There’s a mini-trend hitting the art world right now: playing cards and studio manuals. Ryan McGinness made special edition playing cards and a studio franchise manual. And now Tom Sachs has made playing cards and a studio manual, although Tom’s manual uses the medium of film. Directed by Van Neistat (a Standard brother), the mini-doc delves into what we soon learn as Sachs’ “studio color code.”
Opening with the chilling gravitas of the Clock Work Orange synthesizer, a stern British voice narrates, “The color code is nonnegotiable. We do not stray from the color code.” Much like McGinness’ studio manual, the film is clearly poking a bit of fun at Sachs’ idiosyncrasies and stringent artistic ways, but what is truly interesting is how it delves into both color history and theory. “The whole world as we experience it visually comes to us through the mystic realm of color.”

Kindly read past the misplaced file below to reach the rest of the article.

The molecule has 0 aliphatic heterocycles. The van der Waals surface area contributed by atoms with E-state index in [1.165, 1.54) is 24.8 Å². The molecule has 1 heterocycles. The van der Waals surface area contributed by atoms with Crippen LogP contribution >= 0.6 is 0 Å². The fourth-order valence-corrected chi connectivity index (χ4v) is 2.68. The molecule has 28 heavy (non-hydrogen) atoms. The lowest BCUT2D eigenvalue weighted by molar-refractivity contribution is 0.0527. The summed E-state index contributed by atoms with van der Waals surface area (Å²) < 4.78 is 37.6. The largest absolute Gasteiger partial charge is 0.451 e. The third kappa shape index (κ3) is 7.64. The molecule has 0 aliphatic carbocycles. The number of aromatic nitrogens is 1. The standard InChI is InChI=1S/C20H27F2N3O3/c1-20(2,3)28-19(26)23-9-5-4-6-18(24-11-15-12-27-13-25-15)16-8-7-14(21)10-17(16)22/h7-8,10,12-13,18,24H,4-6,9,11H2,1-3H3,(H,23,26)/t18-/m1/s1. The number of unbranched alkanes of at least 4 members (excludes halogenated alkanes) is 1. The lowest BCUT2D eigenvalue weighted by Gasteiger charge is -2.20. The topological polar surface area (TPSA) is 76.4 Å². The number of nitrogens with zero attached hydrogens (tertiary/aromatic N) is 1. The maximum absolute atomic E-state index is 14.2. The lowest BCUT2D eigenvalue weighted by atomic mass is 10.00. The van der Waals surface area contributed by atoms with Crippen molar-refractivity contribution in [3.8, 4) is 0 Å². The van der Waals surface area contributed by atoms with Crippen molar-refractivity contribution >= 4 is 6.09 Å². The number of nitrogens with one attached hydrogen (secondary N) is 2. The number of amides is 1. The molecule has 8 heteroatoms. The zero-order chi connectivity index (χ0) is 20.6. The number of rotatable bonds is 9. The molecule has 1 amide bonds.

Neistat tells this color story with diverse images and video clips, but leans heavily on the work of Stanley Kubrick. And really, if you’re going to make a documentary about color, what better visuals could there be? The video is 26 minutes, which frightens you or offends your time conscious sensibilities, but if you don’t watch you’ll never learn things like:
Why Tom resents Pantones, the birthplace of Military Olive Drab 7 or the exact color of the McDonald’s yellow arches. OK we’ll give you that one. It’s CP Cadmium Yellow Medium, Golden # 1130-6 series 7 and the McDonald’s background red is Benjamin Moore Impervex Latex High Gloss, Brilliant Red 309 20 or for you spray painters, Krylon Industrial 2108 Banner Safety Red.